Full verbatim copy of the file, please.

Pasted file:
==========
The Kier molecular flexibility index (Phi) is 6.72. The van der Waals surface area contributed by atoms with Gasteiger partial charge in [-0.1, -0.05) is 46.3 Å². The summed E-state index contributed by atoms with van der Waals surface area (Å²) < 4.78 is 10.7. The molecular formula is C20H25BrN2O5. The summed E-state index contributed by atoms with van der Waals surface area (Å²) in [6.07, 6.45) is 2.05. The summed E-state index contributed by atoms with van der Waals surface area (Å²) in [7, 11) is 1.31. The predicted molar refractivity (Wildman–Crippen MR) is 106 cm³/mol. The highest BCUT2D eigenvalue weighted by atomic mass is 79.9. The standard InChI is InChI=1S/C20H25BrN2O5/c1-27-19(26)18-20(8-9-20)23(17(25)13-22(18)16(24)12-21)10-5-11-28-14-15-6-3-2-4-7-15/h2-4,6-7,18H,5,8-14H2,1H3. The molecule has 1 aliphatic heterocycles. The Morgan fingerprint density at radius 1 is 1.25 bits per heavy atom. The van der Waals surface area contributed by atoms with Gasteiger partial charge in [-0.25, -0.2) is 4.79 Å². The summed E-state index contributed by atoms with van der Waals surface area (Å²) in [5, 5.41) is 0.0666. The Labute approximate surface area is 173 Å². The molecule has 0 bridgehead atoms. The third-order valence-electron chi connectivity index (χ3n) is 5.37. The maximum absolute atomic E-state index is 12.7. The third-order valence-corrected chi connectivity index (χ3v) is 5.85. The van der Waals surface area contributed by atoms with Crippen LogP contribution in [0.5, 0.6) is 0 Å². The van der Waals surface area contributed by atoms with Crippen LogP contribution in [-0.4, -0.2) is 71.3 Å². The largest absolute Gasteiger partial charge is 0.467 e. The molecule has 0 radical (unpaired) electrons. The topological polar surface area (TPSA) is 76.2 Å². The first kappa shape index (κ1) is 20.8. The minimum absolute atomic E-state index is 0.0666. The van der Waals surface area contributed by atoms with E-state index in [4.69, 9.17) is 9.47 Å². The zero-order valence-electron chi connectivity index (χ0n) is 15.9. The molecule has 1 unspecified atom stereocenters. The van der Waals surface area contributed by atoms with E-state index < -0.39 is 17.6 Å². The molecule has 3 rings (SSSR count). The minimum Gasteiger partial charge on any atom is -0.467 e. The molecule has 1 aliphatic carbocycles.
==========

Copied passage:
The Kier molecular flexibility index (Phi) is 6.72. The van der Waals surface area contributed by atoms with Gasteiger partial charge in [-0.1, -0.05) is 46.3 Å². The summed E-state index contributed by atoms with van der Waals surface area (Å²) < 4.78 is 10.7. The molecular formula is C20H25BrN2O5. The summed E-state index contributed by atoms with van der Waals surface area (Å²) in [6.07, 6.45) is 2.05. The summed E-state index contributed by atoms with van der Waals surface area (Å²) in [7, 11) is 1.31. The predicted molar refractivity (Wildman–Crippen MR) is 106 cm³/mol. The highest BCUT2D eigenvalue weighted by atomic mass is 79.9. The standard InChI is InChI=1S/C20H25BrN2O5/c1-27-19(26)18-20(8-9-20)23(17(25)13-22(18)16(24)12-21)10-5-11-28-14-15-6-3-2-4-7-15/h2-4,6-7,18H,5,8-14H2,1H3. The molecule has 1 aliphatic heterocycles. The Morgan fingerprint density at radius 1 is 1.25 bits per heavy atom. The van der Waals surface area contributed by atoms with Gasteiger partial charge in [-0.25, -0.2) is 4.79 Å². The summed E-state index contributed by atoms with van der Waals surface area (Å²) in [5, 5.41) is 0.0666. The Labute approximate surface area is 173 Å². The molecule has 0 bridgehead atoms. The third-order valence-electron chi connectivity index (χ3n) is 5.37. The maximum absolute atomic E-state index is 12.7. The third-order valence-corrected chi connectivity index (χ3v) is 5.85. The van der Waals surface area contributed by atoms with Crippen LogP contribution in [0.5, 0.6) is 0 Å². The van der Waals surface area contributed by atoms with Crippen LogP contribution in [-0.4, -0.2) is 71.3 Å². The largest absolute Gasteiger partial charge is 0.467 e. The molecule has 0 radical (unpaired) electrons. The topological polar surface area (TPSA) is 76.2 Å². The first kappa shape index (κ1) is 20.8. The minimum absolute atomic E-state index is 0.0666. The van der Waals surface area contributed by atoms with E-state index in [4.69, 9.17) is 9.47 Å². The zero-order valence-electron chi connectivity index (χ0n) is 15.9. The molecule has 1 unspecified atom stereocenters. The van der Waals surface area contributed by atoms with E-state index < -0.39 is 17.6 Å². The molecule has 3 rings (SSSR count). The minimum Gasteiger partial charge on any atom is -0.467 e. The molecule has 1 aliphatic carbocycles.